In the past our readers have learned much about the foundations of philosophical and political thought in early Czechoslovakia and the ideas of its first president, Tomas G. Masaryk, from Zdenek V. David. We are pleased to open this Fall 2010 issue of Kosmas with another article by David, one in which he explores Masaryk’s ideas about the psychological and philosophical causes of World War I, placing them in the context of the German philosophical tradition and emphasizing “the murderous desire to escape from sickly subjectivism” rather than the economic, political and military issues that are usually stressed in such discussions. David’s conclusion that Masaryk’s expectation that, after the war, Germany would leave its spiritual isolation and return to humanistic ideals came “one war too early” is especially poignant.
Jaroslav Panek, another author familiar to readers of Kosmas, then offers a survey of humanities scholarship in the Czech Academy of Sciences and Czech universities since the Velvet Revolution (19902010). This is a very relevant topic for our journal, which publishes articles on subjects related to history, culture, philosophy, literature and other disciplines in the humanities on a regular basis, but who would have predicted that Panek would begin his fascinating discussion with an account of Czech Egyptology?
Moving to an international political topic, Petr Andel analyzes the “asymmetric” structure of the North Atlantic Treaty Organization as a key to understanding “mutual Czech-American military cooperation.” Readers may recall an earlier article in which he discusses the implications of NATO enlargement for the former Czechoslovakia (Spring 2007).
In recent issues we have published several studies of individual political and cultural figures of some significance in Czech and Slovak history. Now Josette Baer gives us an “intellectual portrait” of Franko V. Sasinek (1830-1914), Slovak Catholic priest, historian and patriot, who can be compared to the Czech Frantisek Palacky. Sasinek was an eccentric man, in some ways old-fashioned in his views, but Baer emphasizes his commitment to Slovak nationalism.
We turn to a literary topic with Laura Ivins-Hulley’s “Amorphous Identity in Eva
Svankmajerova’s Baradla Cave.” Anyone with an interest in Czech and Slovak surrealism is probably aware of the work of this painter, ceramicist, and writer, the wife of filmmaker and sculptor Frank Svankmajer. Ivins-Hulley offers sociopolitical interpretations of Svankmajerova’s 1981 novel but stresses “the fluidity of meaning in the surrealist text and the importance of shared knowledge.”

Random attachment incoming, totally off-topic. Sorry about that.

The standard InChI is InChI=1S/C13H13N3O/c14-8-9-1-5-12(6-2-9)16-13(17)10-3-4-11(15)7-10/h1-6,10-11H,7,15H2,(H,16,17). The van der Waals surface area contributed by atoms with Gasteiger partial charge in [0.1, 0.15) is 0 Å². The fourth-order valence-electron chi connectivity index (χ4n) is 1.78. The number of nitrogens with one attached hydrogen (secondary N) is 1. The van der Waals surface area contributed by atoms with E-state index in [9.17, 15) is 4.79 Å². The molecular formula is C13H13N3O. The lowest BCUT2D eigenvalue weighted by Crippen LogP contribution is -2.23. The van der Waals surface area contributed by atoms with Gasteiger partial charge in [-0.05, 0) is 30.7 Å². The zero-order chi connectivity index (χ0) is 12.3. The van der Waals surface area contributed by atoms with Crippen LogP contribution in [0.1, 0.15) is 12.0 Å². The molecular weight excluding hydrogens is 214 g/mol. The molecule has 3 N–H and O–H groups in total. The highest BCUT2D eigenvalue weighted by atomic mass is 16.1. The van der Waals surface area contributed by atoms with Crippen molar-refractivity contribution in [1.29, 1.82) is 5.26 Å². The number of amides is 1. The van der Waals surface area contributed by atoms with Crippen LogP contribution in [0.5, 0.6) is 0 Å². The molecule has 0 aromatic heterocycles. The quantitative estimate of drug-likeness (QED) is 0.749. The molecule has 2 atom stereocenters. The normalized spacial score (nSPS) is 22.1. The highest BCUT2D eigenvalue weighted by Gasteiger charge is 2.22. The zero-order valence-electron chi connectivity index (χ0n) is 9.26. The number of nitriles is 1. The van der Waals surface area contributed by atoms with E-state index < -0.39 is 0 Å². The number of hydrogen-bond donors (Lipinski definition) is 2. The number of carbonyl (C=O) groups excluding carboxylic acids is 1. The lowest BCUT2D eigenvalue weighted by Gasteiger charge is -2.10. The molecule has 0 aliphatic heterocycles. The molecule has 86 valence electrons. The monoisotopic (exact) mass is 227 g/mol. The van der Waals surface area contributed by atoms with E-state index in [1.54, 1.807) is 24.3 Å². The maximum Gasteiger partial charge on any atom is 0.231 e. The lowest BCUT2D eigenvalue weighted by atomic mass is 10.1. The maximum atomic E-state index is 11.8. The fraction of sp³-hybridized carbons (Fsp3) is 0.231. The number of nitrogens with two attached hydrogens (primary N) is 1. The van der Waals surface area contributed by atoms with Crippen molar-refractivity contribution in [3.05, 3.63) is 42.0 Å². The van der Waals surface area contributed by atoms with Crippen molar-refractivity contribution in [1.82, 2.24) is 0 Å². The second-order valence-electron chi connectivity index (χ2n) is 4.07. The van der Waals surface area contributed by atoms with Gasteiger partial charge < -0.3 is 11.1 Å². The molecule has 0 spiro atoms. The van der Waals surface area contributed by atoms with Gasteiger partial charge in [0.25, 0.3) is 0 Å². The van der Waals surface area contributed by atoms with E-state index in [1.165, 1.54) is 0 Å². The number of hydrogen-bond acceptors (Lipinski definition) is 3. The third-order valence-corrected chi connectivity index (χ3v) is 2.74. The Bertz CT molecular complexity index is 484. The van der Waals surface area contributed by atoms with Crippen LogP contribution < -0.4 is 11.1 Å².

The article with the broadest coverage in this issue is Miloslav Rechcigl’s “critical retrospective look” at publications that have been written about the history of Czechs and Slovaks in America. As is widely known, Rechcigl has devoted much of his career to historical and bibliographical studies of Czech and Slovak cultural heritage in America, and we can be sure that this comprehensive survey of historical works will be consulted by researchers in the field for many years to come. I hope that many readers of our journal will pass along Rechcigl’s article to children and grandchildren who have an interest in Czech-American and Slovak-American history.
The first essay in this issue is by Ivo K. Feierabend, who takes a look at Mary Heimann’s controversial new book,Czechoslovakia: The State That Failed. Feierabend’s critical comments can be compared with those of Peter Hruby in his review of the same book, later in this issue, but I want to assure our readers that the critical opinions independently submitted by Feierabend and Hruby were not the result of some sort of collaboration by Kosmas contributors or editorial staff.
Kenji Hotta’s essay about Hideo Satsuma’s Tales from Czech History provides a unique perspective on Czech history: Hotta himself is a graduate student at Tokai University in Tokyo who analyzes a popular Czech history book written by a Japanese scholar. (Hotta’s professor and dissertation director, Joseph N. Rostinsky, has published in Kosmas, as readers may recall.) These men are informed by an implicit comparative Japanese-Czech point of view. Some readers may be surprised to learn that Satsuma’s books about the Czechs are “readily available” in Japanese bookstores. Interesting indeed.
Readers who attended the 25th World Congress of the SVU in Tabor, Czech Republic, last June 27-July 2 may very well recall the moving account that Eva Stanovska Jonas gave of her father, the heroic WWII pilot and tragic political figure Vilem Stanovksy (1896-1972) in her presentation there. I am pleased to say that a version of Jonas’s memoir appears in this issue, and I should note that the articles by David and Panek, as well as the essay by Feierabend, also originated in papers delivered at the conference.
This issue also includes Virginia Parobek’s interview with Andrew Wachtel, editor of Writers for an Unbound Europe, who formerly served in academic positions associated with Slavic studies in the US and is now president of the American University of Central Asia in Bishkek, Kyrgyzstan.
In addition to the review of the Heimann book by Hruby, there are reviews by Tracy Burns, Anthony C. Slaughter, Aurel Braun, and Zdenek Salzmann. Among the authors and editors covered are Ivan Klima, Peter Hruby, Mitchell A. Orenstein, Stephen Bloom , Nicole Lindstrom , and Petr Karlik.
I want to thank our new Assistant Editor Sofia Prado, as well as Book Review Editor Mary Hrabik Samal and Managing Editor David Chroust, for their hard work on this issue.
Clinton Machann, Editor